Bees Can Finally Give Humanity The Superior Tomato | Bee Removal Experts
Of course you know that bees pollinate many different plants, but which plants? Bees pollinate plants that humans have no interest in, and some bees pollinate plants that produce fruits or vegetables. However, many plants do not stand in need of pollination from bees or any other insects. In many cases, a plant relies solely on the wind to receive the necessary pollen from other plants. Tomato plants are often pollinated by the wind and nothing more. But in rare cases, tomatoes are pollinated by bees, and the results are tasty and overwhelming. Experts say that bee-pollinated tomatoes produce more, and larger tomatoes.
The flowers on tomato plants have to be vibrated in order to release the pollen necessary for fertilization. Most of the time, the wind takes care of these necessary vibrations. However, in some areas, native bees contribute to this process, causing the flowers to release much more pollen. Honeybees are not able to cause the vibration frequencies necessary to release the pollen. Also, honeybees have no interest in tomato plants since they cannot reach the nectar within the plant. However, many native bees, as well as bumblebees, are able to access the plant’s nectar, giving them an incentive to congregate among tomato plants.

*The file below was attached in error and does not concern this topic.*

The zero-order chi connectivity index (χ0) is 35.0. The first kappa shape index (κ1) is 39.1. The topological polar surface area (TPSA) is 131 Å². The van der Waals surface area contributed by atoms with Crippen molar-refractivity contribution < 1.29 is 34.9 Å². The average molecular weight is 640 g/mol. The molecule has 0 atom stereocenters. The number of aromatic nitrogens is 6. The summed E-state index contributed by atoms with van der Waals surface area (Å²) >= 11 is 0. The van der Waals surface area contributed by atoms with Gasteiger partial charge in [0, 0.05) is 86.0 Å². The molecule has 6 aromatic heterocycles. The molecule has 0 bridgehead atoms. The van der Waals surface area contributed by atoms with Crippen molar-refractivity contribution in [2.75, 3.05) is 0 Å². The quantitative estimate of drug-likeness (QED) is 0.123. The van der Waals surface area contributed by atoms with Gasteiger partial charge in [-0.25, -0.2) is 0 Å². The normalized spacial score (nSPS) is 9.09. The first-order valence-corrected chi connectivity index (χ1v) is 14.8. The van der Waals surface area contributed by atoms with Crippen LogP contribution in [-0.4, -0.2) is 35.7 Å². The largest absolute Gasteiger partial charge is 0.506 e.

Researchers at the Xerces Society recently conducted an experiment involving native bees and Sungold cherry tomatoes. It was found that native bees increased the crop production by forty five percent, relative to wind pollinated crops. And the weight of the tomatoes nearly doubled after being grown with the assistance of bee-pollination. When bees visited the tomato plants they brought pollen from other locations. These instances of cross-pollination are responsible for the larger yields. When growing tomatoes, some experts are claiming that using native bees for pollination could save more space and more money in the long run.
Do you think that using native bees to pollinate tomato crops would cause more harm than good?